For instance, say you run a nonprofit and exclusively only hire team members with work histories in the nonprofit sphere. When the resumes of those with corporate work histories land on your desk, you brush them off, thinking they don’t have the right passion and skills to thrive at your nonprofit. By brushing them off, however, you’re likely cheating yourself out of some fantastic employees who you could offer fresh takes that help your nonprofit grow faster than ever.
So, let’s not surround ourselves only with those who mirror our views. Instead, let’s try to expand the ideas we’re exposed to so we can become better thinkers and leaders.
Dissent Can Lead to Powerful, Positive Outcomes
When we avoid echo chambers, we can encounter dissenting views. I believe that respectful dissent betters us no matter which end of it we’re on. Researchers Charlan Jeanne Nemeth and Alexander O’Connor stated that in a group, when someone “shares a dissenting viewpoint, group creativity is often increased. Dissent stimulates thought that is divergent, and, on balance, leads to better decision-making and more creativity. This is true even if that dissent is wrong and even if the dissenter(s) are not valued.”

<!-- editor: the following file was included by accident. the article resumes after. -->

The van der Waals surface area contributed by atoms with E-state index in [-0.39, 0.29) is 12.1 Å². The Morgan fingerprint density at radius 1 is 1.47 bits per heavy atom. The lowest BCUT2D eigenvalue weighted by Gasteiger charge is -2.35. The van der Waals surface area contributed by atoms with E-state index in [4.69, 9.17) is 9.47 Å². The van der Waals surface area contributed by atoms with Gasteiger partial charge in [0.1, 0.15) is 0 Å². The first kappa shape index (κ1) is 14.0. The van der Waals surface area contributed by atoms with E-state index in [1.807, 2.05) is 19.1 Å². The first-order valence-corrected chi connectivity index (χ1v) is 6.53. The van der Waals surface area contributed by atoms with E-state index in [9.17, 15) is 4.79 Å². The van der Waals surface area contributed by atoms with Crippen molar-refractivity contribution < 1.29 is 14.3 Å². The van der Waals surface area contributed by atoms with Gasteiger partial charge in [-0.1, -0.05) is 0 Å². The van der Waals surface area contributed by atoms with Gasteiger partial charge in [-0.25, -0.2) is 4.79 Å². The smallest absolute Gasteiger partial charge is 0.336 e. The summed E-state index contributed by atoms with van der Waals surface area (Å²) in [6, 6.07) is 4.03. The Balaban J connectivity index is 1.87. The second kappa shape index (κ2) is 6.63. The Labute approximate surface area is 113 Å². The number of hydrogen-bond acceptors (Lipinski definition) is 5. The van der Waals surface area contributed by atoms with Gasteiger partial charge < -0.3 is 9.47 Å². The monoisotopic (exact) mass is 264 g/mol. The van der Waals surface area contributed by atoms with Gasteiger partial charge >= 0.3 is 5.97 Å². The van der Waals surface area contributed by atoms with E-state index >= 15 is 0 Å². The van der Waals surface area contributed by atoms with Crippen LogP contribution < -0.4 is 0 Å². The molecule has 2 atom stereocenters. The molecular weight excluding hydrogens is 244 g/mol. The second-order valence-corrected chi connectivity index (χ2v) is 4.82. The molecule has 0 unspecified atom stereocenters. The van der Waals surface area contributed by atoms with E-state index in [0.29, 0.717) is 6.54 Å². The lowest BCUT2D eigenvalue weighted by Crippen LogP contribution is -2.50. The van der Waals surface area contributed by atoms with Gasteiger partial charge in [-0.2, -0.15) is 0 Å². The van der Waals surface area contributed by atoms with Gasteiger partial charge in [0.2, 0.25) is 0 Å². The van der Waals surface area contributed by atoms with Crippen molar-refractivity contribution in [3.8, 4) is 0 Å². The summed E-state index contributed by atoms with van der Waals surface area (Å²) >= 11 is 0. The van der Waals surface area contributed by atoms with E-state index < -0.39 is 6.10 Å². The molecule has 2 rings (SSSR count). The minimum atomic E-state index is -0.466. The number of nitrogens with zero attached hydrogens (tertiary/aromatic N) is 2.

Consider that the very existence of the United States as we know it is due to the dissent of our Founding Fathers and others. Our First Amendment rights protect our freedom of speech. So why are we so afraid of having confrontational conversations?